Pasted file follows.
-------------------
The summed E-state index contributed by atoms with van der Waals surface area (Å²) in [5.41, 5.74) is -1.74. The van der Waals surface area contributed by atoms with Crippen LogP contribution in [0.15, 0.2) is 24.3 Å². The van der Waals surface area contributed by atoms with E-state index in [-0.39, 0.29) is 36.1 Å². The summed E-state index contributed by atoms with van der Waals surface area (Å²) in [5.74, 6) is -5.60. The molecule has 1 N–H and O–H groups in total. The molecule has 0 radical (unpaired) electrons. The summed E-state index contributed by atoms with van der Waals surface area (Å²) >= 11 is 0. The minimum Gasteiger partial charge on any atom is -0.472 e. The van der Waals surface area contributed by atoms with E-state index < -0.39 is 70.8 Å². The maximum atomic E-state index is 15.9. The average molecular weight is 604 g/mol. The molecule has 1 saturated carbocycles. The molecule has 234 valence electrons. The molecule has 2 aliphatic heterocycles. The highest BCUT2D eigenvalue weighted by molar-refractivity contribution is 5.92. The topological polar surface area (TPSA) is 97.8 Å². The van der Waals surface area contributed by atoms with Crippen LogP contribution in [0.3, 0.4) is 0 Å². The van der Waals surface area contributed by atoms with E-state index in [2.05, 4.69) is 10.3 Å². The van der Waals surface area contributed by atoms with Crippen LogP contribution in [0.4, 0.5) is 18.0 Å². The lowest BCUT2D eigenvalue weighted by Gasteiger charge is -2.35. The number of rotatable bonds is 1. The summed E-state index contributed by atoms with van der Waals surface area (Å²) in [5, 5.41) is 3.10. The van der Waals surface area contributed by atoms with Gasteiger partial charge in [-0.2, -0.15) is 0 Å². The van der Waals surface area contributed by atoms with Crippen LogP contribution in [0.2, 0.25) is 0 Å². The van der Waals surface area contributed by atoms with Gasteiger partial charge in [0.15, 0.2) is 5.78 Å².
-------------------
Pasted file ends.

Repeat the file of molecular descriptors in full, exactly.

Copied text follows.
The summed E-state index contributed by atoms with van der Waals surface area (Å²) in [5.41, 5.74) is -1.74. The van der Waals surface area contributed by atoms with Crippen LogP contribution in [0.15, 0.2) is 24.3 Å². The van der Waals surface area contributed by atoms with E-state index in [-0.39, 0.29) is 36.1 Å². The summed E-state index contributed by atoms with van der Waals surface area (Å²) in [5.74, 6) is -5.60. The molecule has 1 N–H and O–H groups in total. The molecule has 0 radical (unpaired) electrons. The summed E-state index contributed by atoms with van der Waals surface area (Å²) >= 11 is 0. The minimum Gasteiger partial charge on any atom is -0.472 e. The van der Waals surface area contributed by atoms with E-state index < -0.39 is 70.8 Å². The maximum atomic E-state index is 15.9. The average molecular weight is 604 g/mol. The molecule has 1 saturated carbocycles. The molecule has 234 valence electrons. The molecule has 2 aliphatic heterocycles. The highest BCUT2D eigenvalue weighted by molar-refractivity contribution is 5.92. The topological polar surface area (TPSA) is 97.8 Å². The van der Waals surface area contributed by atoms with Crippen LogP contribution in [0.3, 0.4) is 0 Å². The van der Waals surface area contributed by atoms with E-state index in [2.05, 4.69) is 10.3 Å². The van der Waals surface area contributed by atoms with Crippen LogP contribution in [0.4, 0.5) is 18.0 Å². The lowest BCUT2D eigenvalue weighted by Gasteiger charge is -2.35. The number of rotatable bonds is 1. The summed E-state index contributed by atoms with van der Waals surface area (Å²) in [5, 5.41) is 3.10. The van der Waals surface area contributed by atoms with Gasteiger partial charge in [-0.2, -0.15) is 0 Å². The van der Waals surface area contributed by atoms with Crippen LogP contribution in [0.2, 0.25) is 0 Å². The van der Waals surface area contributed by atoms with Gasteiger partial charge in [0.15, 0.2) is 5.78 Å².